You fail to understand my point: the person with only $200K in RRSPs at age 62 is in dire straits – unless he sheds the Vancouver myopia which does not allow him to see that his home must be liquidated. This is what real estate can do – blind and diminish. If he does not sell now, he stands to see much of that wealth evaporate over the coming years. As for the completely unrelated ‘juicy’ pension that I receive as a guy who spent 9 years in Parliament, it is $26,000 a year and I donate it to charity. I know it is easier to blame others than face your own shortcoming, but try not to sound like a total idiot. — Garth

#141 jess on 09.19.10 at 1:07 pm

Brian ….sorry i should have checked my typo.
What is the difference between principles-based accounting and rules-based accounting?

Rules-based accounting is basically a list of detailed rules that must be followed when preparing financial statements. Many accountants favor the prospect of using rules-based standards, because in the absence of rules they could be brought to court if their judgments of the financial statements were incorrect. When there are strict rules that need to be followed, the possibility of lawsuits is diminished. Having a set of rules can increase accuracy and reduce the ambiguity that can trigger aggressive reporting decisions by management. The complexity of rules, however, can cause unnecessary complexity in the preparation of financial statements.

Principles-based accounting such as generally accepted accounting principles (GAAP) is used as a conceptual basis for accountants. A simple set of key objectives are set out to ensure good reporting. Common examples are provided as guidance and explain the objectives. Although some rules are unavoidable, the guidelines or rules set are not meant to be used for every situation. The fundamental advantage of principles-based accounting is that its broad guidelines can be practical for a variety of circumstances. Precise requirements can sometimes compel managers to manipulate the statements to fit what is compulsory. The problem with principles-based guidelines is that lack of guidelines can produce unreliable and inconsistent information that makes it difficult to compare one organization to another.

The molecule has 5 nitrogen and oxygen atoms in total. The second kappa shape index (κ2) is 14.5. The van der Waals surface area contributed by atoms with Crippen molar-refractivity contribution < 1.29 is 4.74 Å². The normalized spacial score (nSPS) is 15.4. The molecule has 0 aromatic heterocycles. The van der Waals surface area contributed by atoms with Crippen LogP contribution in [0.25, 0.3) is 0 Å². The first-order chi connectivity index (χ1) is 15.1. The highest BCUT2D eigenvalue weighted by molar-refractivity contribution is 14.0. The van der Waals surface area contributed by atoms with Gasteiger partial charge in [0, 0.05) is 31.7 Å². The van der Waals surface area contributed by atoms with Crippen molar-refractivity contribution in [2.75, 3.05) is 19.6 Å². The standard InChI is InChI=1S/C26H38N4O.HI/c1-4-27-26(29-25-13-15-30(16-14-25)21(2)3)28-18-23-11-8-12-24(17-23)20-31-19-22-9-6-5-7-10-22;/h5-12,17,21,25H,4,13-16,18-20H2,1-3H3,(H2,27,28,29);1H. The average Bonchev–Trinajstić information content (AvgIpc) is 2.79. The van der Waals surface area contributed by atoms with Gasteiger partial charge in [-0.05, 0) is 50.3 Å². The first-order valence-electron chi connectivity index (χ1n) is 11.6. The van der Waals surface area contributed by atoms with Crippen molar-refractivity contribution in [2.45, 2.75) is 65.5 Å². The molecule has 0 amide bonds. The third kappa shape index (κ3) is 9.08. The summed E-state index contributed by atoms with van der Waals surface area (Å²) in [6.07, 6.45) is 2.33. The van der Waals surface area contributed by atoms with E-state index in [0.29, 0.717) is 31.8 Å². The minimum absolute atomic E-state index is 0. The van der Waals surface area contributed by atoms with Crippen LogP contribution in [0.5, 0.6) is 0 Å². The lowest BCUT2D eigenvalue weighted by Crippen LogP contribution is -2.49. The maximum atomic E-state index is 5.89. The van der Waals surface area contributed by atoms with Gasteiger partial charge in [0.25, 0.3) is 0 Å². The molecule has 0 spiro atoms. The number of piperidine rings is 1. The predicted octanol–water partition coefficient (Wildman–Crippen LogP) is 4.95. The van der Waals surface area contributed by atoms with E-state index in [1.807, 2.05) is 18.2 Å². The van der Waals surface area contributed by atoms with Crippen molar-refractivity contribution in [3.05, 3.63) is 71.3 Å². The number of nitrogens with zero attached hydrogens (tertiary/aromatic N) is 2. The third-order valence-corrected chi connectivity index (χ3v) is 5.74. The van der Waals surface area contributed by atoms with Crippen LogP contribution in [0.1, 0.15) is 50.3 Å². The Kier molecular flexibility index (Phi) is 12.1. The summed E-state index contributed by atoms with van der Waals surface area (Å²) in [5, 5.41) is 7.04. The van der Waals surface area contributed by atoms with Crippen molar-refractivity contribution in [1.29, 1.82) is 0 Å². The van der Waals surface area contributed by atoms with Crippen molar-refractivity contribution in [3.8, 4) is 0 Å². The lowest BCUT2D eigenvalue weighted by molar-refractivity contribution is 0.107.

accounting rules FAS 166 ,167 established a new set of reporting rules for how u.s. banks must deal with their off balance sheet spv’s. these rules brought nearly 362 billion in assets and liabilities back onto bank bakance sheets, a large percentage of which (roughly 322billion were consumer loans…”

#142 dark sad person on 09.19.10 at 1:08 pm

#118 Bill ( Peterborough) on 09.19.10 at 7:18 am


Dumbed down-entertainment addicted Societies–by design-
No question-
We’re out here-all alone-too small to matter-to voiceless to be effective-
Sites like this-unless-deemed to dangerous to be allowed to air-will eventually filter through to the sleeping crowd about what’s happening-but-it will take a long time and only pain-inflicted by the market-can change this-
Maybe too late by then and our kids will likely still be fighting and dying- in some foreign shithole as we drain the last of the worlds remaining oil-for profits only the connected few will benefit from-

#143 junius on 09.19.10 at 1:36 pm

#107 Alan,

You may also try to explain how housing prices can possibly rise in a period of hyper inflation. Given the Bank of Canada’s to control inflation wouldn’t that mean interest rates would rise to levels not seen since the 80s?

Do you really expect salary levels to rise in a manner that could keep pace with rises in interest rates? I don’t think so.

The more likely scenerio is the prices will fall slowly over the next few years as we continue through this deflationary period. We could see 10-15% the first year followed by 5-10% the first year. However once interest rates kick up we could see another 20-30%.